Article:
Finally, they were exhausted and lonely. They missed each other. So they went on an adventure.

oh yeah

You guessed it. I’m talking about myself. And Angie.

We spent last Tuesday exploring Little Wilson Falls in Elliotsville Township. In an unbelievable stroke of luck, we managed to arrive without incident (barring a near-death experience at an intersection in Monson). The area was familiar because My Dear Friend Angie and I, like most who grew up where we did, grew our hiking legs on Borestone Mountain.

Armed with PB & Js, junk food, and bathing suits: we had arrived.

Deceivingly calm, this pool empties into the falls.

It was a textbook August day in Maine: hot, humid and buggy. The climb up was easy enough, and we chose a trail overlooking the falls. Incidentally, we spent a little too much time talking and a little too little time paying attention to our surroundings. We followed a few different trails on the way down (um, which one did we take?).

M.A.T.C. sign-in box

The trail connects with the AT, and we spied a couple of through hikers. One chuckled as we approached a small climb, and I thought he was laughing at our general naivete and school-girl gigglyness. Nope. I have a feeling it was because he knew his buddy was taking a shit in the woods and we were going to come upon him quickly. Just about the time I was ready to ask Angie if she was having some issues, the poor guy emerged from the woods with a tell-tale bag. Question answered.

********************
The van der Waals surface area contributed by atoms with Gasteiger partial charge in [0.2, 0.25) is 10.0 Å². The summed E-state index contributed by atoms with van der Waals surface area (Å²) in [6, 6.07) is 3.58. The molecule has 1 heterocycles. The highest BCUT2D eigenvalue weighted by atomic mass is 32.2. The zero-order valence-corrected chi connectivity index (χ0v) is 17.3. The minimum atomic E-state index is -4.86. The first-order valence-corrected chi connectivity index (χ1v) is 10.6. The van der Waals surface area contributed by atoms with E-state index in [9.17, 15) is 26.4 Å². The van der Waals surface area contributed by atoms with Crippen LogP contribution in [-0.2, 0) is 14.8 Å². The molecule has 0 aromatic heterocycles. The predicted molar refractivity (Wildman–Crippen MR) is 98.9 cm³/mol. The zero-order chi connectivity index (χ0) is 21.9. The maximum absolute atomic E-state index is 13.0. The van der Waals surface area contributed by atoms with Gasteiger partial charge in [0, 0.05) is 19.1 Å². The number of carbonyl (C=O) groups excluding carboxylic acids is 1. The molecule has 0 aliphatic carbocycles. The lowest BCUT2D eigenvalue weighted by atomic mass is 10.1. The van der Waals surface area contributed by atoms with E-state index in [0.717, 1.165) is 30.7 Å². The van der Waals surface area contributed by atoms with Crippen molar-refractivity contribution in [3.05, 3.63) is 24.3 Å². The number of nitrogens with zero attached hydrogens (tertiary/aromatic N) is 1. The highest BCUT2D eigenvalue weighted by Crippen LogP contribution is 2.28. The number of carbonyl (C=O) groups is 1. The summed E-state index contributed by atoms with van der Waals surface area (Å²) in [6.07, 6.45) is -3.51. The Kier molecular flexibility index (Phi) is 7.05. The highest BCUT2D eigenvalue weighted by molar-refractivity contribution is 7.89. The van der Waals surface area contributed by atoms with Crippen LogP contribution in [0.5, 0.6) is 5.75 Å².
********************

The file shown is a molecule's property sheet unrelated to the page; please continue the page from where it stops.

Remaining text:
Lunchtime view

Let me tell you – this is an amazing little hike. I wouldn’t recommend it for most kiddos because of the sheer size of the falls and the very, very long drops. If I had brought Colby with me I would have been picturing traumatic brain injury, broken legs, and potential landing sites for Life Flight.

Snapping a mental picture to get me through a long, January day.

We, Angie and I,  agreed that it had been far too long since we had been on an adventure of any kind. The thing is, what we do tends not to matter. We’ve been stuck in traffic in Hartford for 9 million hours and the time, well, however we spend it, it has the same effect. I think the recipe is something like no husbands + no children + friends who will stop and let you drive if you think you’re going to puke = actually relaxing.  Not a day at the spa relaxing, but relaxing into yourself and a moment without worrying about someone’s health and safety, or worrying whether or not your traveling partner is enjoying the experience. So in February when I’m going out of my mind, will you all remind me of this? K. Thanks.